Sometimes the situations are hard to identify: a Wien RA, entering a room which was meant to convey a dispute with a fellow RA, thought the situation was a suicide one: “She was giving me one-word answers and was just generally depressed about life, her room was really messy. Apparently the messy room was just meant to convey that she was a mess…I was just like, time, I give up.” There is, however, no criticism: “They never tell you what you do is wrong; there’s no blame,” said one Broadway RA.
Of course, the set-ups don’t make room for some of an RA’s real life considerations. “There are certain fights you should take on and certain fights you shouldn’t, and that line is different in EC and Carman,” says the Wien RA. In his Behind Closed Doors, he was confronted with a party scenario where the party was a surprise party for another RA–something he wouldn’t have shut down in real life.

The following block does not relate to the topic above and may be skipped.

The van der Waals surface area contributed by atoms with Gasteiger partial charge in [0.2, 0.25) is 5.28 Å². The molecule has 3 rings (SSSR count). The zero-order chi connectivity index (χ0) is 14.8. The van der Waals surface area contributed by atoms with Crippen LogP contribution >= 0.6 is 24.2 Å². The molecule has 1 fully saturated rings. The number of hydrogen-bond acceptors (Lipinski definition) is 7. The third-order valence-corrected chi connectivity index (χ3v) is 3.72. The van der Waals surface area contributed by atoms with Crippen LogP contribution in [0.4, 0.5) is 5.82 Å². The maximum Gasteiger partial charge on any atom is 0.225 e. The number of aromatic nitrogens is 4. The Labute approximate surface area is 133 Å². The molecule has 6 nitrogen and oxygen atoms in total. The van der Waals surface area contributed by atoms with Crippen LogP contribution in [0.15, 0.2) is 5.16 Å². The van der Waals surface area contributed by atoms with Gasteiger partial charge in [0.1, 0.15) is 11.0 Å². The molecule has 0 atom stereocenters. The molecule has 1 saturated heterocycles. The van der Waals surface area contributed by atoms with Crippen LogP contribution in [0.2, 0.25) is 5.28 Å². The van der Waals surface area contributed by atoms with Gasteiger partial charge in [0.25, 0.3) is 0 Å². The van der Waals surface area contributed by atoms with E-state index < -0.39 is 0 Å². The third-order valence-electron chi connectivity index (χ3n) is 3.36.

According to him, Behind Closed Doors is the most “hyped” part of RA training, rivaled only by an “absurd” fire safety video from the Eighties, which begins with a discarded lit cigarette and has a variety of alternate endings, including death. Last year the RAs asked to have the video played twice—since initially it couldn’t be heard over the laughter—and plan to ‘Rocky Horror’ it in 80s gear for this year. RA training lasts the entirety of the week before NSOP (there’s also a 3-day refresher in January), filled with required events from 9 a.m. to 8 p.m. every day. “It’s the most politically correct week of your life,” says the Broadway RA.